“I’d like to live to see a Black manager,” Robinson said that day. “I’d like to live to see the day when there’s a Black man coaching at third base.”
Nine days later, Robinson passed away. It was his last public appearance. It would take until 1975, when Frank Robinson took over Cleveland, for a Black manager to be hired.
It seems absurd when you can easily stream every game from every team while you're nestled up in your house, but just a half-century ago, you couldn't even hear your team's game if it was on the road -- it was just too expensive. You had to wait for the paper the next day to find out how your team did.
Working in broadcast, though, Villante could do something about that.
"[Dodgers owner Walter] O'Malley always wanted to do road games. As far as he was concerned, it made more sense. You do the road games, they promote the home games," Villante said. "When I started to explore doing road games, the big problem was the cost of doing the game."
Here’s a simplified version of how Villante described it:
AT&T owned the radio lines, and it would cost $500 for each team to get the necessary wiring installed to carry a Dodgers game being broadcast in Chicago back to New York. And if the next team, like the Pirates, wanted to do the same when it was in town, it would cost the same amount.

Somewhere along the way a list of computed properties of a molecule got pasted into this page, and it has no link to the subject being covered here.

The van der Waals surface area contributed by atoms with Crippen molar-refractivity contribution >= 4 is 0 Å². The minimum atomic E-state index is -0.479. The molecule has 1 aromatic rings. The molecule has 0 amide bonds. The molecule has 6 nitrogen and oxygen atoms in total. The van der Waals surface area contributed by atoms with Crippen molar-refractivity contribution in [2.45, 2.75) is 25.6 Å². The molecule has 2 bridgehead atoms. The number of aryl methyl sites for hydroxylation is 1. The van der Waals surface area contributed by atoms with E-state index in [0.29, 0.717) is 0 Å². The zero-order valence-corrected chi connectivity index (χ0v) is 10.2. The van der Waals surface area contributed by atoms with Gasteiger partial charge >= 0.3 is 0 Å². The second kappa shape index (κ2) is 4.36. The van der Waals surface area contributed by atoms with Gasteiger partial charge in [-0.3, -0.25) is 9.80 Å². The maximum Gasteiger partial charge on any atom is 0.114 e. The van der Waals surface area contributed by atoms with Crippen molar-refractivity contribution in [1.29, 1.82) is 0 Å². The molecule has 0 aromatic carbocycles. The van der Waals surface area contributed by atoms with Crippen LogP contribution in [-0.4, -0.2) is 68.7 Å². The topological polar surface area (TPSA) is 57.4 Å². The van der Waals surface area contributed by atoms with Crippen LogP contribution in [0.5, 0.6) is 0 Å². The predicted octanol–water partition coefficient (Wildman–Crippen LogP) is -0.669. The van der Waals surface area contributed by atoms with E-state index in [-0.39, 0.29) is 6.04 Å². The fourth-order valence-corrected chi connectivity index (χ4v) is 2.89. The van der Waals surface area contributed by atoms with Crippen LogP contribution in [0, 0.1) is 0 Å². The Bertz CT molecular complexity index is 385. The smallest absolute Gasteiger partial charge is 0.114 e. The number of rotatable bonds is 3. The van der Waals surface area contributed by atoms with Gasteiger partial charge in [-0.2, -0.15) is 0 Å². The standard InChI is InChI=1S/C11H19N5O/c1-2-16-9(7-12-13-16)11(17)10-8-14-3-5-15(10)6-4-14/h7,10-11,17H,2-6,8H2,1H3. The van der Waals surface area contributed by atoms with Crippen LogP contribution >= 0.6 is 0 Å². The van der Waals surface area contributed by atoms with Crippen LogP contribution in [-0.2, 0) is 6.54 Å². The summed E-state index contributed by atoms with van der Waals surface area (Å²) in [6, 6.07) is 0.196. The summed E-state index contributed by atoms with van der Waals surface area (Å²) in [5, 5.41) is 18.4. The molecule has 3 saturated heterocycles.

But if there was one user who paid for all the lines, it would cost just a fraction of that fee -- $50 -- to broadcast something else over the existing setup.
Basically, imagine it like this: Rather than having to subscribe to 30 different teams' individual streaming services, you can just buy one MLB.TV account to get everything. That’s what Villante dreamed up.
So Dick Bailey -- a friend of Villante's who passed away in 1991 -- left ABC and started his own company, Sports Network Incorporated. Bailey then became the lone account holder who needed to pay only that high fee to set up the wires once.
“That's how everyone started to do road games, because it became very affordable,” Villante said.
The MLB Logo
After leaving baseball behind and returning to the advertising world, BBDO -- and Villante -- were called in by the league to lend a hand for the bicentennial in 1969. That was the year pillbox caps came into style, the "Greatest Players Ever" were announced, and the MLB logo was created.
“When I started to work with Bowie Kuhn on this thing, [Major League Baseball] did not have a logo,” Villante said. “Believe it or not, there was a logo for the American League and a logo for the National League, but nothing for Major League Baseball.”
So Villante got to commission the artist who made the famous MLB logo we all know and love. He tabbed designer Jerry Dior for the creation of the logo and therefore knows it’s definitely not based on Harmon Killebrew, which is what is often rumored.
“It's not him at all,” Villante says with a laugh. “I subcontracted it out. What I liked about [the logo] when Dior did it was that if you look at it, it can either be a right-handed or left-handed batter.”